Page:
If you have not thought about Read Across America day yet, it's right around the corner.  You know... Dr. Seuss's birthday!   To make sure all of my kiddos have access to plenty of Dr. Seuss books, in addition the traditional ones I have in my classroom library, I've made a set of QR codes for 20 of Dr. Seuss's favorites books.  If you want a set, click on the title or image below.  Simply print, and scan with a device that has a QR code reader.  You can download those from free from the App Store.  

What was your favorite Dr, Seuss book as a kid and why, or even now?  I'd love to hear your thoughts in the comment section below.

Saturday, February 20, 2016

Are You Ready for Read Across America Day?

We are just a little more than half way through February, but its time to start planning for the events coming next month.  In less than two weeks, March 2nd, it will be time to celebrate NEA's Read Across America Day, in honor of Dr. Seuss's birthday.  Read Across America Day started as a way to motivate kids to read. We celebrate football with pep rallies.  We gather together to remember that Character Counts.  Why not do something to get kids excited about reading?  Those were the very thoughts that got this party started in 1997.

With the release of the new found Dr. Seuss book this year, there are lots of new resource ideas.  You can download this Read Across America activity guide from NEA's website.

Dr. Seuss books have been family favorites in our house for years.  Here are some of our favorites.  With the birth of our first child, my brother-in-law started us on a ever-growing collection of Dr. Seuss books.  For early readers, The Foot Book and One Fish, Two Fish... have repetitive and predictable texts.  However, before our children were ready to read, they loved being read to.  My oldest daughter and son loved for me to read Are You My Mother,  They loved their father to read Go, Dog. Go!  Their favorite part was the dog party at the top of the tree! My favorite has always been Green Eggs and Ham.  I just love the rhyme and the ending, when Sam realizes in fact, that he does like green eggs and ham.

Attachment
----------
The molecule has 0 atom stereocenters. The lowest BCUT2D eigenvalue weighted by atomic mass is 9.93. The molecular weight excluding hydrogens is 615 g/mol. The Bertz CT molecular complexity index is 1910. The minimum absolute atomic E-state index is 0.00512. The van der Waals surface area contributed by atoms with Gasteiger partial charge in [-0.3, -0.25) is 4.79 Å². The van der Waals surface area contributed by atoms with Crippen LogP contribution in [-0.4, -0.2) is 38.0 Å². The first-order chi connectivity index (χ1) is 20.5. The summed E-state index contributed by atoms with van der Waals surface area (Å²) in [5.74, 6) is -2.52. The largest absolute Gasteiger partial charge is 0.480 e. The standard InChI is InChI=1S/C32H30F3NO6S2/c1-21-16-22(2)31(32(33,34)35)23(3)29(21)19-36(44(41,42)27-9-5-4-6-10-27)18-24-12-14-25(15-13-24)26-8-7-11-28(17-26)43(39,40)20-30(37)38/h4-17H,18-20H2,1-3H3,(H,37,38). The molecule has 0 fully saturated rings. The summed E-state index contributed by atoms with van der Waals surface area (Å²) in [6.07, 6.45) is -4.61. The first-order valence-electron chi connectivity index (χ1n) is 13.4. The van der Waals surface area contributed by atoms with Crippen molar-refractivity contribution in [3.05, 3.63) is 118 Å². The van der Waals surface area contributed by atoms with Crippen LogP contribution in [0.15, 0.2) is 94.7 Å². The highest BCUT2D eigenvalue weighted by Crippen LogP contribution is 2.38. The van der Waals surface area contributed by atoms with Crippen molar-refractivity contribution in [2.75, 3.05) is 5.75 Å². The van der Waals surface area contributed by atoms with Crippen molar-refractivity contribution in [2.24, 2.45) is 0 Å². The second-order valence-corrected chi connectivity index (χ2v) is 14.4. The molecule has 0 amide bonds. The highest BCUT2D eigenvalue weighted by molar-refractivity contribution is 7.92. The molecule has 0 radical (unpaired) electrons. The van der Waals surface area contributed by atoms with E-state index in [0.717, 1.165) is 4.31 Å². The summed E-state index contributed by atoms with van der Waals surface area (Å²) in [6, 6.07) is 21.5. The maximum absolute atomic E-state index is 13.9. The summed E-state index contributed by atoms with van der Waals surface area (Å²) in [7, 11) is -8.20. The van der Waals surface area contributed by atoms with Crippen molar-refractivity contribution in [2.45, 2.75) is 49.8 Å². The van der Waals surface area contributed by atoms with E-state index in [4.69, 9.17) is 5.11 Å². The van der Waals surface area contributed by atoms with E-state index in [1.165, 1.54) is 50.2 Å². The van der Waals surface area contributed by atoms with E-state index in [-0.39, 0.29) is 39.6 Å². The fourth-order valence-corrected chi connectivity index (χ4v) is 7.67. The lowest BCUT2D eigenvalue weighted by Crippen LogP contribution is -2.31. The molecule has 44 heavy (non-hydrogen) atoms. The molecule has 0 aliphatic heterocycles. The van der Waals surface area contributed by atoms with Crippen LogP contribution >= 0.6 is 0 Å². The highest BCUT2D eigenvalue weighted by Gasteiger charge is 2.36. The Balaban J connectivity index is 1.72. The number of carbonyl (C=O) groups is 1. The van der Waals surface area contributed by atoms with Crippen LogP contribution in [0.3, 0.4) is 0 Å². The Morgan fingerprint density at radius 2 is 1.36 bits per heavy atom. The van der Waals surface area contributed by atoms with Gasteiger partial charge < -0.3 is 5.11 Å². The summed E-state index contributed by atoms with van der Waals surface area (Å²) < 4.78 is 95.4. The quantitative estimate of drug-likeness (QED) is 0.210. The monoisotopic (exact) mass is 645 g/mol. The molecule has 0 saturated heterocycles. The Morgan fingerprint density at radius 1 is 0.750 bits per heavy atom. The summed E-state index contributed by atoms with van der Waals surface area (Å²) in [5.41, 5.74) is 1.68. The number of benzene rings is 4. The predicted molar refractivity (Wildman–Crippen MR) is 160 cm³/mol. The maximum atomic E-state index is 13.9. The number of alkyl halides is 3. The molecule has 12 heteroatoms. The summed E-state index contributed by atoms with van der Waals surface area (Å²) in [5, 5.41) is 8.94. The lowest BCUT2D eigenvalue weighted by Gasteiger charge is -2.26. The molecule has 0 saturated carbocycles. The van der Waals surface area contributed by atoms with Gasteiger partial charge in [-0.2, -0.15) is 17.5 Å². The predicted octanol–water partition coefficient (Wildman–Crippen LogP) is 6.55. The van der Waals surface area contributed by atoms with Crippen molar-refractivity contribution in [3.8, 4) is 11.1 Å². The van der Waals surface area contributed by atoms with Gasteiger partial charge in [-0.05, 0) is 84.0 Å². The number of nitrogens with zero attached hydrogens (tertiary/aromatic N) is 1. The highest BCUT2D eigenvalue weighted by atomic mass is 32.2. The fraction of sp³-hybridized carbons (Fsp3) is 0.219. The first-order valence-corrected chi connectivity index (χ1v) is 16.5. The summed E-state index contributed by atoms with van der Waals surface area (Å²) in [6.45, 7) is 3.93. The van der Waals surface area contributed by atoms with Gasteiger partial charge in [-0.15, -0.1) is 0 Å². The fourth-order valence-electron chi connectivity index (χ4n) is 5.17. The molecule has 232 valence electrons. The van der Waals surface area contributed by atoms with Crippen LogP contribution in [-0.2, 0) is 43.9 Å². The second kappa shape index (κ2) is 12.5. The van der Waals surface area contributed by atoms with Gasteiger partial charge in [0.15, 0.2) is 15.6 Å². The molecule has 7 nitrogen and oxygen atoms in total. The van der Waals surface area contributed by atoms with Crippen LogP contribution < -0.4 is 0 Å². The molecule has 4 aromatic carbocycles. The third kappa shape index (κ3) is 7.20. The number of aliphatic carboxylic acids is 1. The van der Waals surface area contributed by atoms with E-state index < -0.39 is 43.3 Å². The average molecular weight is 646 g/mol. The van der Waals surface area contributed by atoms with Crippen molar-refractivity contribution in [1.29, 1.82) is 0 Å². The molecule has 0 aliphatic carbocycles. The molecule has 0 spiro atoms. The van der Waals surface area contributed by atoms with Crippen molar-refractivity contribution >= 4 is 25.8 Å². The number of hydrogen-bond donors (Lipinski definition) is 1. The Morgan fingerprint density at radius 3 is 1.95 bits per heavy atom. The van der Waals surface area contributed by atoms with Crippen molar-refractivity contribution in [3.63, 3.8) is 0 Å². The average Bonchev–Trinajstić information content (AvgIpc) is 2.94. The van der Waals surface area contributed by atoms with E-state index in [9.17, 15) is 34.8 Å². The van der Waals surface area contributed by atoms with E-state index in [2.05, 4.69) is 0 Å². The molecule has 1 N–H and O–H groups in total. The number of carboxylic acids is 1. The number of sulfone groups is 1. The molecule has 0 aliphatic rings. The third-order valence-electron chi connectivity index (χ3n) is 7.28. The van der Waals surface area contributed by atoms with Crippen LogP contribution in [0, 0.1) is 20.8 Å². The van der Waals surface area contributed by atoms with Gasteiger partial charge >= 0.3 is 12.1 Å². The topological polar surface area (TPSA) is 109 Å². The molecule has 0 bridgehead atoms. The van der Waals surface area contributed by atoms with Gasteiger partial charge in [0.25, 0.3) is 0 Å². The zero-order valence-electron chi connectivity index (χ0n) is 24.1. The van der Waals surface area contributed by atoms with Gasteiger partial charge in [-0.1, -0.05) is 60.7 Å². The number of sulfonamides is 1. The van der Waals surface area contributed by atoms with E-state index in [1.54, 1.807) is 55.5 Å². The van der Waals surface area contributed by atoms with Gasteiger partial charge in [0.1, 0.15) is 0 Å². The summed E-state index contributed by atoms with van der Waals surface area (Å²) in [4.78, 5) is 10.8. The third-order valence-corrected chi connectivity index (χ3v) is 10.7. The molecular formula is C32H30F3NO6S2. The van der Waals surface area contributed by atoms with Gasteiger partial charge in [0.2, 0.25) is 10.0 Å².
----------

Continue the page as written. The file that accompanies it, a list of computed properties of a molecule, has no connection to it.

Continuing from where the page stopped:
Growing up, I'm sure you had your favorites.  I wonder if they were our favorites too...

I've listed our family's top 10 Dr. Seuss books here.  
#1 Go, Dogs. Go!

#2 Green Eggs and Ham

#3 Are You My Mother

#4 The Foot Book

#5 One Fish, Two Fish, Red Fish, Blue Fish

#6 The Cat in the Hat

#7 There's a Wocket in My Pocket

#8 Ten Apples Up On Top

#9 The Sneetches

#10 How the Grinch Stole Christmas 

And now we have the newly found book titled What Pet Should I Get?  I was so excited when I realized this was a great book to launch our Opinion Writing Unit.  It spurred great conversations about which animals would make the best pets and why.  My students loved it!

Our library has a limited number of these classics, and I'm sure every teacher in our school will want them for their classroom.  So to make sure my students have access to them I created QR codes for 20 of these great books!  If you are not familiar with a QR code, it is a code that can be scanned by a QR code reader app, which is available as a FREE download here for an iPhone or here for an Android device.  Or you can visit your app store on your device.  You simply use an iPad, iPhone, or other tablet style device to scan the QR code.  For my QR Codes: 20 Dr. Seuss Stories for Read Across America,  a video will appear with someone reading the book.  These videos include the words to the books, so students can read along,  not just be read to.

Grab your copy of QR Codes: 20 Dr. Seuss for Read Across America from my TPT store now, so you'll have time print them and laminate to last for years.